Many residents of the capital’s Christian slums work in sanitation, cleaning sewers and collecting refuse. Others provide domestic help for Islamabad’s well-heeled. Students from private high schools can be spotted with their expensive cars parked near the gates of such slums during afternoons, purchasing narcotics from Christian teenagers.

“Our problems are social, legal and political,” said Shahryar Shams, 25, a newly graduated lawyer. “In theory, all fundamental rights for minorities are granted by the Constitution of Pakistan. But we lack organized political leadership in our own community. We face increasing extremism from the rest of society too … But our biggest issue is that we are represented by those who are selected by the powers that be, and not through our direct vote.”

In September, a suicide bomb attack on a church killed at least 75 people. And in March 2013, a Muslim mob set ablaze almost 200 buildings in a predominantly Christian neighborhood of Lahore.

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Pakistan’s much-debated “Blasphemy Law” is also often used to target Christians and other minorities. In 2012, 14-year-old Rimsha Masih was falsely accused of burning the Quran, the sacred Islamic text. Charges were later dropped amid international concern for her safety, but the law, remains on the books. Those accused under an anti-blasphemy law are sometimes lynched by the public even if they are found innocent by the courts.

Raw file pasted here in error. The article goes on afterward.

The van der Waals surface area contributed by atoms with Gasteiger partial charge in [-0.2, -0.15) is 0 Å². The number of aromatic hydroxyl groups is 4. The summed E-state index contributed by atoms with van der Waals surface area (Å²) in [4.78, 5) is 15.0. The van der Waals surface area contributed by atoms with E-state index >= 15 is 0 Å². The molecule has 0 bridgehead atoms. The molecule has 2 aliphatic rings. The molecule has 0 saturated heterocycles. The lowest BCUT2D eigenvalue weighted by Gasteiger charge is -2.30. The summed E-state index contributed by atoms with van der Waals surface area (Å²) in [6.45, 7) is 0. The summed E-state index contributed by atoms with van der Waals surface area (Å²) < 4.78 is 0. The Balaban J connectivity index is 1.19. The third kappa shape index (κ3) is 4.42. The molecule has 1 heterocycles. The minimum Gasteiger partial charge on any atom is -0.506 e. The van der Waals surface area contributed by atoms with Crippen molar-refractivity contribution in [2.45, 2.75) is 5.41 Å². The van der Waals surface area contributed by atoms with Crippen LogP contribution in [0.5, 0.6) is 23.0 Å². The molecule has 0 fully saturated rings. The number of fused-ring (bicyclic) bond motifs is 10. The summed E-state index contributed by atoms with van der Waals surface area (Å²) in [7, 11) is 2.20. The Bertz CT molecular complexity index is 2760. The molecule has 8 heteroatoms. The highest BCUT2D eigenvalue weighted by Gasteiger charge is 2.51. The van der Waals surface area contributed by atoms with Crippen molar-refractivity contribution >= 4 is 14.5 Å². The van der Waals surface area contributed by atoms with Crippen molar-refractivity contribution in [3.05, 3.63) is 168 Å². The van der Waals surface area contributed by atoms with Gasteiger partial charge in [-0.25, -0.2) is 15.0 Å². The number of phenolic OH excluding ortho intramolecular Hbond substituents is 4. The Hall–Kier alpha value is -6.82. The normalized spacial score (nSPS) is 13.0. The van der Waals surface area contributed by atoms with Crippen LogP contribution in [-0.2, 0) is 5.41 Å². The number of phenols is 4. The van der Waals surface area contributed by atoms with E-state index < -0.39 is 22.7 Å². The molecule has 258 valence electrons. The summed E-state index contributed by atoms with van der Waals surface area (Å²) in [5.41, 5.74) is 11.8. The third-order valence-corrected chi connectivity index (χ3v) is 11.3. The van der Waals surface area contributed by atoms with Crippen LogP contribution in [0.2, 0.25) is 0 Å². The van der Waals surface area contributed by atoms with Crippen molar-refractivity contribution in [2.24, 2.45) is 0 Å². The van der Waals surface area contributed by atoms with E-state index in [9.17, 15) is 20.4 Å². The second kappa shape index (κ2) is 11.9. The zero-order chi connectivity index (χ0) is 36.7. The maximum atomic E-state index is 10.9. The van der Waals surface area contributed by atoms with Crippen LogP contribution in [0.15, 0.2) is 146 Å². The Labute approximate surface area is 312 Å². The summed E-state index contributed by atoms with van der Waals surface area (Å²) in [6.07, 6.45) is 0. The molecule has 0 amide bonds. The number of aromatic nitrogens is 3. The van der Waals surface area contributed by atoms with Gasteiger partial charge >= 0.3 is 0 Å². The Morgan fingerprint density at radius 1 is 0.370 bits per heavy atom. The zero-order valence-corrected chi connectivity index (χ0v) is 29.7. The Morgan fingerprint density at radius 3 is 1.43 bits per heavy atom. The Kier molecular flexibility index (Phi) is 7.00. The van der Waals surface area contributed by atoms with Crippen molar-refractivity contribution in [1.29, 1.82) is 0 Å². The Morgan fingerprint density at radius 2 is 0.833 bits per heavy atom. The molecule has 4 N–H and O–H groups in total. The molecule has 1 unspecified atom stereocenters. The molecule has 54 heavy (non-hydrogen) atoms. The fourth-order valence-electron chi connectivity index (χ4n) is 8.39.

But Fazeela Bibi, 17, a Christian high-school dropout who works as an office assistant at the American Embassy in Islamabad, suggested that the community was traditionally “not united” enough to drive change.

“One person can’t do anything alone,” she said, while preparing lunch over a wood stove in a 100 Quarters courtyard adjacent to a drain oozing out monsoon rains and refuse. “Injustice cannot be fought alone.”

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Masih, the retired cook, has been unsuccessfully trying for 14 months to meet his elected local representative to request repairs for a broken electric transformer. He wasn’t too optimistic about the future.

“I’m pretty sure that we will remain living like this,” he said. “That’s how it’s been for 67 years. There are no angels in Islamabad. Only politicians.

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The horrific Easter bombing that claimed at least 72 lives in Pakistan on Sunday was particularly devastating for one family that reportedly lost 10 members.

“What could be more painful to me than this?” asked Qasim Ali, who is related to many of the victims in the Lahore suicide bombing.

“Almost the whole family has gone,” Ali said. “My sister, her husband and daughter were killed. My two daughters and son were wounded.”

He said his nephew Fahad, 10, and his niece Affafa, 18, were injured in the attack and are now at Ali’s home, unable to stand because of heavy bandaging on their feet and legs.

“I don’t know how I will be able to do anything, to continue at school,” Fahad said.

The suicide bomb was a crude device loaded with ball bearings, designed to rip through the bodies of its victims to cause maximum damage, said local counter-terrorism official Rana Tufail.

He identified the suicide bomber as Mohammed Yusuf, saying he was known as a militant recruiter. A breakaway Taliban faction, which has publicly supported ISIS, has claimed responsibility for the attack.